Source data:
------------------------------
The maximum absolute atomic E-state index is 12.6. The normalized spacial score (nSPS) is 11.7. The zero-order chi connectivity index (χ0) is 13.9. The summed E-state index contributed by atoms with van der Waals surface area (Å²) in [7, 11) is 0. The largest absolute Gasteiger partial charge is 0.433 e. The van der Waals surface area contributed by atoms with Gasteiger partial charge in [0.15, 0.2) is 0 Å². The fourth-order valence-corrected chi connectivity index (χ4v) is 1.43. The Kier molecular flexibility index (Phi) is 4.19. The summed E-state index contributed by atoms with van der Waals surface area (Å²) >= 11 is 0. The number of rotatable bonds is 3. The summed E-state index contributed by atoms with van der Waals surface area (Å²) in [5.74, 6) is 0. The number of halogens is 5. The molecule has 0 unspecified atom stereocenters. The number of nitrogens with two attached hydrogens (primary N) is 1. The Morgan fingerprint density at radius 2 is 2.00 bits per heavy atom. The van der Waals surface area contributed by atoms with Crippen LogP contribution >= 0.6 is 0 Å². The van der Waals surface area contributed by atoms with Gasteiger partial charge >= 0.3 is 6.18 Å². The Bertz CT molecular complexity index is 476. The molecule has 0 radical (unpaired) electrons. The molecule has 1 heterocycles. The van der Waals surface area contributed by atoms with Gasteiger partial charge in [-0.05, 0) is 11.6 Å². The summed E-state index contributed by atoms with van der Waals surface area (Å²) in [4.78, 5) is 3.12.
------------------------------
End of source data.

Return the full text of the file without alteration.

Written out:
The maximum absolute atomic E-state index is 12.6. The normalized spacial score (nSPS) is 11.7. The zero-order chi connectivity index (χ0) is 13.9. The summed E-state index contributed by atoms with van der Waals surface area (Å²) in [7, 11) is 0. The largest absolute Gasteiger partial charge is 0.433 e. The van der Waals surface area contributed by atoms with Gasteiger partial charge in [0.15, 0.2) is 0 Å². The fourth-order valence-corrected chi connectivity index (χ4v) is 1.43. The Kier molecular flexibility index (Phi) is 4.19. The summed E-state index contributed by atoms with van der Waals surface area (Å²) >= 11 is 0. The number of rotatable bonds is 3. The summed E-state index contributed by atoms with van der Waals surface area (Å²) in [5.74, 6) is 0. The number of halogens is 5. The molecule has 0 unspecified atom stereocenters. The number of nitrogens with two attached hydrogens (primary N) is 1. The Morgan fingerprint density at radius 2 is 2.00 bits per heavy atom. The van der Waals surface area contributed by atoms with Crippen LogP contribution >= 0.6 is 0 Å². The van der Waals surface area contributed by atoms with Gasteiger partial charge >= 0.3 is 6.18 Å². The Bertz CT molecular complexity index is 476. The molecule has 0 radical (unpaired) electrons. The molecule has 1 heterocycles. The van der Waals surface area contributed by atoms with Gasteiger partial charge in [-0.05, 0) is 11.6 Å². The summed E-state index contributed by atoms with van der Waals surface area (Å²) in [4.78, 5) is 3.12.